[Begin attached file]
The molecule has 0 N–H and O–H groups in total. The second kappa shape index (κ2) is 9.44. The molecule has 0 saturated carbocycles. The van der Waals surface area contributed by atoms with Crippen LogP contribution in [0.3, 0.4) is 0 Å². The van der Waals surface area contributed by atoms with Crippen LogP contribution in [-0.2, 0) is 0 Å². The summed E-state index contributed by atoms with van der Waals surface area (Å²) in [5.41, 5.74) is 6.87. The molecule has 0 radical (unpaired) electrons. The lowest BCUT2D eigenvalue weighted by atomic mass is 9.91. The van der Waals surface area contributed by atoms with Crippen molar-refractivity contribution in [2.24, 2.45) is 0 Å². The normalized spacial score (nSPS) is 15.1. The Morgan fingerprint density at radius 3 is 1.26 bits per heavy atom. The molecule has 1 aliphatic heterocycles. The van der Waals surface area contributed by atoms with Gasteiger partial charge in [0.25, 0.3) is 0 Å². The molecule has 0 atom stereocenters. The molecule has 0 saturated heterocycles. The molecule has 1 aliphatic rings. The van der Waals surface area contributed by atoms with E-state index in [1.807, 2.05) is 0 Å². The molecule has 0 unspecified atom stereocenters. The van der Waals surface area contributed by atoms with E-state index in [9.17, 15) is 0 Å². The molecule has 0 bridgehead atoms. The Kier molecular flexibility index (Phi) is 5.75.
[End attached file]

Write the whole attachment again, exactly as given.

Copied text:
The molecule has 0 N–H and O–H groups in total. The second kappa shape index (κ2) is 9.44. The molecule has 0 saturated carbocycles. The van der Waals surface area contributed by atoms with Crippen LogP contribution in [0.3, 0.4) is 0 Å². The van der Waals surface area contributed by atoms with Crippen LogP contribution in [-0.2, 0) is 0 Å². The summed E-state index contributed by atoms with van der Waals surface area (Å²) in [5.41, 5.74) is 6.87. The molecule has 0 radical (unpaired) electrons. The lowest BCUT2D eigenvalue weighted by atomic mass is 9.91. The van der Waals surface area contributed by atoms with Crippen molar-refractivity contribution in [2.24, 2.45) is 0 Å². The normalized spacial score (nSPS) is 15.1. The Morgan fingerprint density at radius 3 is 1.26 bits per heavy atom. The molecule has 1 aliphatic heterocycles. The van der Waals surface area contributed by atoms with Gasteiger partial charge in [0.25, 0.3) is 0 Å². The molecule has 0 atom stereocenters. The molecule has 0 saturated heterocycles. The molecule has 1 aliphatic rings. The van der Waals surface area contributed by atoms with E-state index in [1.807, 2.05) is 0 Å². The molecule has 0 unspecified atom stereocenters. The van der Waals surface area contributed by atoms with E-state index in [9.17, 15) is 0 Å². The molecule has 0 bridgehead atoms. The Kier molecular flexibility index (Phi) is 5.75.